Chemical and Biomolecular Engineering, Department of


Date of this Version


Document Type



2019 Published by Elsevier Ltd.

Comments Article Nowe01539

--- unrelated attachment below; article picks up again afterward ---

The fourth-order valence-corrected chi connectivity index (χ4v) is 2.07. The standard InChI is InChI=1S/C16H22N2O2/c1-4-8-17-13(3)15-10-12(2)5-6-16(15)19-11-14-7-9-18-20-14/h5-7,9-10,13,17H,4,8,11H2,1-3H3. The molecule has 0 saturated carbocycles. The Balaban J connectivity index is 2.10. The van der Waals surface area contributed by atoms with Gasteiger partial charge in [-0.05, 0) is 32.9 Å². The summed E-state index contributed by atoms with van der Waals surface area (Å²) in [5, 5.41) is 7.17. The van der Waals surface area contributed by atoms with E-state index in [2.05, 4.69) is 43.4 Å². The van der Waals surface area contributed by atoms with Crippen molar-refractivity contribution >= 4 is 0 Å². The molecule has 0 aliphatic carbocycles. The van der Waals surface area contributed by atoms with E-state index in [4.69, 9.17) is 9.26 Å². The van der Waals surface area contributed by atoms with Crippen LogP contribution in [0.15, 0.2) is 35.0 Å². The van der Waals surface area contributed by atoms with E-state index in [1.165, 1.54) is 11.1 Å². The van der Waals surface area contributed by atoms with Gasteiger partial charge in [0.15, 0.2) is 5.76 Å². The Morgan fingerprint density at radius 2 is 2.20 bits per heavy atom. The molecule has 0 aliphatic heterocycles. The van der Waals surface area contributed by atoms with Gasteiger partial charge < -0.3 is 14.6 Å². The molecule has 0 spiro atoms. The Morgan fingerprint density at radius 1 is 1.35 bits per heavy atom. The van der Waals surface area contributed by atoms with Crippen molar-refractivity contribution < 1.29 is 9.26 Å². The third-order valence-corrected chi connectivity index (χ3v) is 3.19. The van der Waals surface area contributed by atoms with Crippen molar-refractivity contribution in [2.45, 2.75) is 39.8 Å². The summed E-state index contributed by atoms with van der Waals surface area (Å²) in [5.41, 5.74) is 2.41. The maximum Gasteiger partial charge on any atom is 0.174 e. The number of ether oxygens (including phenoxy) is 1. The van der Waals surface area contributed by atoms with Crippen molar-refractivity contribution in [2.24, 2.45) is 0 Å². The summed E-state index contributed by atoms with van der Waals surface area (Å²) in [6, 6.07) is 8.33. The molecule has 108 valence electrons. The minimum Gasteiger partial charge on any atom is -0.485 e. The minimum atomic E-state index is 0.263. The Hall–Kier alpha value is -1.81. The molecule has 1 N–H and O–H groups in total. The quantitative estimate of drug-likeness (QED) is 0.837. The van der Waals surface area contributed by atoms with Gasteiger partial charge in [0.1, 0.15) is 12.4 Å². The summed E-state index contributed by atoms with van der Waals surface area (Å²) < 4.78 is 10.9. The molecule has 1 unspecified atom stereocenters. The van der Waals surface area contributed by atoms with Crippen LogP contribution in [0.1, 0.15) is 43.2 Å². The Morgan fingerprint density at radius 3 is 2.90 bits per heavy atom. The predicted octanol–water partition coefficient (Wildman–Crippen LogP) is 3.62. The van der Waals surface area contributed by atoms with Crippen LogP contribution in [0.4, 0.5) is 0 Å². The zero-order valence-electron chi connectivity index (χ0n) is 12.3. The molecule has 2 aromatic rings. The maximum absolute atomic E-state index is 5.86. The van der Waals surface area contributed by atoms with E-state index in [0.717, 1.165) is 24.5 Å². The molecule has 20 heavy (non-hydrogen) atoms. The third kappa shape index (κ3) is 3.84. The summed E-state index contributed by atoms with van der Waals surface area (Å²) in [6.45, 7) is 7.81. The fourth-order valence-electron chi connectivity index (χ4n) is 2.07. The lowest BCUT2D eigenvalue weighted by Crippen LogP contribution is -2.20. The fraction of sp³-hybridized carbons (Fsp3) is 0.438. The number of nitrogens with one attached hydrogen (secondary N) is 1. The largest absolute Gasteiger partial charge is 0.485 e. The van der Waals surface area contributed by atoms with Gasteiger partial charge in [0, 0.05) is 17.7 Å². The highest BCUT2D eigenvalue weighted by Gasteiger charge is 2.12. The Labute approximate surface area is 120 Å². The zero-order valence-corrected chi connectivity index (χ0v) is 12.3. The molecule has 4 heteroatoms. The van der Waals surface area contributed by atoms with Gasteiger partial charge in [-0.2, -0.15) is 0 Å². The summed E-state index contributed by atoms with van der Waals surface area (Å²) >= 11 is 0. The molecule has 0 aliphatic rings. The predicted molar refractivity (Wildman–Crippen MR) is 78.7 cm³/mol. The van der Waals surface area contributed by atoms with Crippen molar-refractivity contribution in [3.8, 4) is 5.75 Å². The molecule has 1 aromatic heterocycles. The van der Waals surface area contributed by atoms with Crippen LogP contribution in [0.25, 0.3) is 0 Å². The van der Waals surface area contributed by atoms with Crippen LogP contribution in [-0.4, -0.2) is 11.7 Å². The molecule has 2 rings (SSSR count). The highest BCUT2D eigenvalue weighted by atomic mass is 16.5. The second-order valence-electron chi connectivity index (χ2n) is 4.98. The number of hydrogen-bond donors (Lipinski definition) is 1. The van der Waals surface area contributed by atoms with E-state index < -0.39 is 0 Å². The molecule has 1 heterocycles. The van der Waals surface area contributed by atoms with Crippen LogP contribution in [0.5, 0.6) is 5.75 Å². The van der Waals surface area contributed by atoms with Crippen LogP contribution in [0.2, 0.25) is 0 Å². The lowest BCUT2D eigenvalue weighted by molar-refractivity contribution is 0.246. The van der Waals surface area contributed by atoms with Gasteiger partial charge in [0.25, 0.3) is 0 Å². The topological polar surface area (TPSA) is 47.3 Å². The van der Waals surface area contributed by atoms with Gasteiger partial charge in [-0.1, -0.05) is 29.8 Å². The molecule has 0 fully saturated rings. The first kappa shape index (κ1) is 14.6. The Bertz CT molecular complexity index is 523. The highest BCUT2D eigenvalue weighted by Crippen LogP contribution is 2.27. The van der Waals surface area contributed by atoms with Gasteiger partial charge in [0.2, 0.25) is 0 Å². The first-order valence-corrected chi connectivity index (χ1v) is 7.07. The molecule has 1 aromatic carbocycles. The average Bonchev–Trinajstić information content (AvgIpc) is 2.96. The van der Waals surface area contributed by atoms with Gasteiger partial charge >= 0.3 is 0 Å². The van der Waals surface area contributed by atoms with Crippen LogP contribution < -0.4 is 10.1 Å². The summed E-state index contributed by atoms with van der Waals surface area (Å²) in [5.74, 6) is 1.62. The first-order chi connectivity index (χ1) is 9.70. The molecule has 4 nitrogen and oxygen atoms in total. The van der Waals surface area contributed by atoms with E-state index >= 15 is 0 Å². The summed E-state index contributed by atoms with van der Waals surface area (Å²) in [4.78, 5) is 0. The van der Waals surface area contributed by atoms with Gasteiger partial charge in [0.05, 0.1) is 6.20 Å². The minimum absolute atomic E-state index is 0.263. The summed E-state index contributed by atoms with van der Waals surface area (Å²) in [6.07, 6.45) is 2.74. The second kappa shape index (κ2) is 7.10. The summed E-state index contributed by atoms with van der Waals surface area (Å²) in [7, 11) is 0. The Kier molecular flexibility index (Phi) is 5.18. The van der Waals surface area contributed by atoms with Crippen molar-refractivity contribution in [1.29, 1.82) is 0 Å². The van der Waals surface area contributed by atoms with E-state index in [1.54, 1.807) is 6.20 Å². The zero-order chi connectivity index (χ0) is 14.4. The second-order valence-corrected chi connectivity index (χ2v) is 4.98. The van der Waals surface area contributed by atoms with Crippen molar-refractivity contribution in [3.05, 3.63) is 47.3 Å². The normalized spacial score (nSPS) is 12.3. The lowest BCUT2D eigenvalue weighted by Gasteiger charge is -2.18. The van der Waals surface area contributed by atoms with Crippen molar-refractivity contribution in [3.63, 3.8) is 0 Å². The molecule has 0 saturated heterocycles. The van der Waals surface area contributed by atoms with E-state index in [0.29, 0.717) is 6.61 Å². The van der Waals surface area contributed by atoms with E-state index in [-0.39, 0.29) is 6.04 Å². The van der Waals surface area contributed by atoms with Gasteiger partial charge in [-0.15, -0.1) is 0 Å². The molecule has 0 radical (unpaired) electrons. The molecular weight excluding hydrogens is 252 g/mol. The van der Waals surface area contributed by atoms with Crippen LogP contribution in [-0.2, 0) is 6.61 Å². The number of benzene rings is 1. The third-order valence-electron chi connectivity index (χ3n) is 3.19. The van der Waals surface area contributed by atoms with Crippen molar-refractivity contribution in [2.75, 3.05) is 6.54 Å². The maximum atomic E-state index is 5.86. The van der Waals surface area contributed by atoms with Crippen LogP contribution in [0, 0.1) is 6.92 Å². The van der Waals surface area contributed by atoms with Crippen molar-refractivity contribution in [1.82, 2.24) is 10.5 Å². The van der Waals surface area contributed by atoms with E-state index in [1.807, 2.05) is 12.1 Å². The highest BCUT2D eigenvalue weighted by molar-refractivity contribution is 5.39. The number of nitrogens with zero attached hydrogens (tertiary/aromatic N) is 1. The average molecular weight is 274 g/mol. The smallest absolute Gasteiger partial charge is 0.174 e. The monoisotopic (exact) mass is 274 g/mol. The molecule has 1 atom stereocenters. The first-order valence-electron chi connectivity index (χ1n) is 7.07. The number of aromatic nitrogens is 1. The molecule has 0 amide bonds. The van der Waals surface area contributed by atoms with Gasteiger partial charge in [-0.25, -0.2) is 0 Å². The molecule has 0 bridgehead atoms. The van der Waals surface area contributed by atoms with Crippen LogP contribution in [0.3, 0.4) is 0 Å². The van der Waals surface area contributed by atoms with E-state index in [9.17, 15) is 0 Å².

The present study aims at developing a new, ultrafine particle-based efficient antibiotic delivery system for the treatment of tuberculosis. The carrier material to make the rifampicin (RIF)-loaded particles is a low molecular weight starshaped polymer produced from glucosamine (core building unit) and L-lactide (GluN-LLA). Particles were made via electrohydrodynamic atomization. Prolonged release (for up to 14 days) of RIF from these particles is reported. Drug release data fits the Korsmeyer-Peppas equation, which suggests the occurrence of a modified diffusion-controlled RIF release mechanism in vitro and is also supported by differential scanning calorimetry and drug leaching tests. Cytotoxicity tests on Mycobacterium smegmatis showed that antibiotic-free GluN-LLA and polylactides (PLA) particles (reference materials) did not show any significant anti-bacterial activity. The minimum inhibitory concentration and minimum bactericidal concentration values obtained for RIF-loaded particles showed 2- to 4-fold improvements in the anti-bacterial activity relative to the free drug. Cytotoxicity tests on macrophages indicated that cell death correlates with an increase of particle concentration but is not significantly affected by material type or particle size. Confocal microscopy was used to track internalization and localization of particles in the macrophages. The uptake of GluN-LLA particles is higher than those of their PLA counterparts. In addition, after phagocytosis, the GluN-LLA particles stayed in the cytoplasm and showed favorable long-term drug release behavior, which facilitated the killing of intracellular bacteria when compared to free RIF. The present studies suggest that these drug carrier materials are potentially very attractive candidates for the development of high-payload, sustained-release antibiotic/resorbable polymer particle systems for treating bacterial lung infections.